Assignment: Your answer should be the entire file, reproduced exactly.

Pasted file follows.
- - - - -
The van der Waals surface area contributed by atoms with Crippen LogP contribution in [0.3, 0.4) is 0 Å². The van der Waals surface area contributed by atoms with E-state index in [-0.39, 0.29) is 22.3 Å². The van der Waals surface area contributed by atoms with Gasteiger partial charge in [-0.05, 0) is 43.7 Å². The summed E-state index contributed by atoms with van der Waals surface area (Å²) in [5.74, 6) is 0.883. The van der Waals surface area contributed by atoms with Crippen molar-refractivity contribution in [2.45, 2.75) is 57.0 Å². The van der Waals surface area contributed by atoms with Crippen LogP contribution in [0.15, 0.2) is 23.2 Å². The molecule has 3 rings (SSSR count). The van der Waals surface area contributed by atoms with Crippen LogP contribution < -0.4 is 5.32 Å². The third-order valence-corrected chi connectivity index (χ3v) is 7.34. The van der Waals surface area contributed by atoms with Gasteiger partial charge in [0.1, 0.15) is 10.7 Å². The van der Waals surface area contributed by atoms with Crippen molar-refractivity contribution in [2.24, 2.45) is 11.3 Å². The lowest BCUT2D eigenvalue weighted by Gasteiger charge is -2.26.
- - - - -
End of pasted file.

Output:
The van der Waals surface area contributed by atoms with Crippen LogP contribution in [0.3, 0.4) is 0 Å². The van der Waals surface area contributed by atoms with E-state index in [-0.39, 0.29) is 22.3 Å². The van der Waals surface area contributed by atoms with Gasteiger partial charge in [-0.05, 0) is 43.7 Å². The summed E-state index contributed by atoms with van der Waals surface area (Å²) in [5.74, 6) is 0.883. The van der Waals surface area contributed by atoms with Crippen molar-refractivity contribution in [2.45, 2.75) is 57.0 Å². The van der Waals surface area contributed by atoms with Crippen LogP contribution in [0.15, 0.2) is 23.2 Å². The molecule has 3 rings (SSSR count). The van der Waals surface area contributed by atoms with Crippen LogP contribution < -0.4 is 5.32 Å². The third-order valence-corrected chi connectivity index (χ3v) is 7.34. The van der Waals surface area contributed by atoms with Gasteiger partial charge in [0.1, 0.15) is 10.7 Å². The van der Waals surface area contributed by atoms with Crippen molar-refractivity contribution in [2.24, 2.45) is 11.3 Å². The lowest BCUT2D eigenvalue weighted by Gasteiger charge is -2.26.